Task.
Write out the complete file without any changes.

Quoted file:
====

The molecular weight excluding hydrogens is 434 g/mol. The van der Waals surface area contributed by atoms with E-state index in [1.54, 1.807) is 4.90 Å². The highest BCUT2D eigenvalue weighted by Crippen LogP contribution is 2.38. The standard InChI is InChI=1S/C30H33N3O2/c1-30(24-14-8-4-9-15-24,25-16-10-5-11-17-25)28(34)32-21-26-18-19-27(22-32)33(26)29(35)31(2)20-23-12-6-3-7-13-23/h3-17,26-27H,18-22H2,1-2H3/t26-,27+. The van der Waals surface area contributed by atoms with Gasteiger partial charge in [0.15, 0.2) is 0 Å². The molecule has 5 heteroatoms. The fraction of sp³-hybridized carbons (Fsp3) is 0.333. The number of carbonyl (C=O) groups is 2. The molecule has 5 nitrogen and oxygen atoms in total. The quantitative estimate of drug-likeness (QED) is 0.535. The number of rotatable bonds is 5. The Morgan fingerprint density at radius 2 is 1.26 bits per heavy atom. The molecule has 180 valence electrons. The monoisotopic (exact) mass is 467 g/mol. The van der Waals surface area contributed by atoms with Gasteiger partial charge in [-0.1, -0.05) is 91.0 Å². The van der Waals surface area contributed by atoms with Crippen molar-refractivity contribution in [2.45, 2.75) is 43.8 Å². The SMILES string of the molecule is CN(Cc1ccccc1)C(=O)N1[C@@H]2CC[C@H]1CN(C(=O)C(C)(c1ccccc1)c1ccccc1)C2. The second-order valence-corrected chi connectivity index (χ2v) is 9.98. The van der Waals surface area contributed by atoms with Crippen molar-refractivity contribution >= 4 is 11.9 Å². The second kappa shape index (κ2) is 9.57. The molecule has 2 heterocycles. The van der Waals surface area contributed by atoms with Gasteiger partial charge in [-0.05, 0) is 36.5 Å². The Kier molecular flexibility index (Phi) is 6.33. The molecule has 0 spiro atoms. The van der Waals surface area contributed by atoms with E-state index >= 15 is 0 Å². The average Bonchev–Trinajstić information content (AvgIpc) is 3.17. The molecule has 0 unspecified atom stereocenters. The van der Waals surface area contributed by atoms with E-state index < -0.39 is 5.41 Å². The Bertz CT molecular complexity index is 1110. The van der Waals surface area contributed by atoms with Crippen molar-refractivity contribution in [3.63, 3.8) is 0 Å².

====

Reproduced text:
The molecular weight excluding hydrogens is 434 g/mol. The van der Waals surface area contributed by atoms with E-state index in [1.54, 1.807) is 4.90 Å². The highest BCUT2D eigenvalue weighted by Crippen LogP contribution is 2.38. The standard InChI is InChI=1S/C30H33N3O2/c1-30(24-14-8-4-9-15-24,25-16-10-5-11-17-25)28(34)32-21-26-18-19-27(22-32)33(26)29(35)31(2)20-23-12-6-3-7-13-23/h3-17,26-27H,18-22H2,1-2H3/t26-,27+. The van der Waals surface area contributed by atoms with Gasteiger partial charge in [0.15, 0.2) is 0 Å². The molecule has 5 heteroatoms. The fraction of sp³-hybridized carbons (Fsp3) is 0.333. The number of carbonyl (C=O) groups is 2. The molecule has 5 nitrogen and oxygen atoms in total. The quantitative estimate of drug-likeness (QED) is 0.535. The number of rotatable bonds is 5. The Morgan fingerprint density at radius 2 is 1.26 bits per heavy atom. The molecule has 180 valence electrons. The monoisotopic (exact) mass is 467 g/mol. The van der Waals surface area contributed by atoms with Gasteiger partial charge in [-0.1, -0.05) is 91.0 Å². The van der Waals surface area contributed by atoms with Crippen molar-refractivity contribution in [2.45, 2.75) is 43.8 Å². The SMILES string of the molecule is CN(Cc1ccccc1)C(=O)N1[C@@H]2CC[C@H]1CN(C(=O)C(C)(c1ccccc1)c1ccccc1)C2. The second-order valence-corrected chi connectivity index (χ2v) is 9.98. The van der Waals surface area contributed by atoms with Crippen molar-refractivity contribution >= 4 is 11.9 Å². The second kappa shape index (κ2) is 9.57. The molecule has 2 heterocycles. The van der Waals surface area contributed by atoms with Gasteiger partial charge in [-0.05, 0) is 36.5 Å². The Kier molecular flexibility index (Phi) is 6.33. The molecule has 0 spiro atoms. The van der Waals surface area contributed by atoms with E-state index >= 15 is 0 Å². The average Bonchev–Trinajstić information content (AvgIpc) is 3.17. The molecule has 0 unspecified atom stereocenters. The van der Waals surface area contributed by atoms with E-state index < -0.39 is 5.41 Å². The Bertz CT molecular complexity index is 1110. The van der Waals surface area contributed by atoms with Crippen molar-refractivity contribution in [3.63, 3.8) is 0 Å².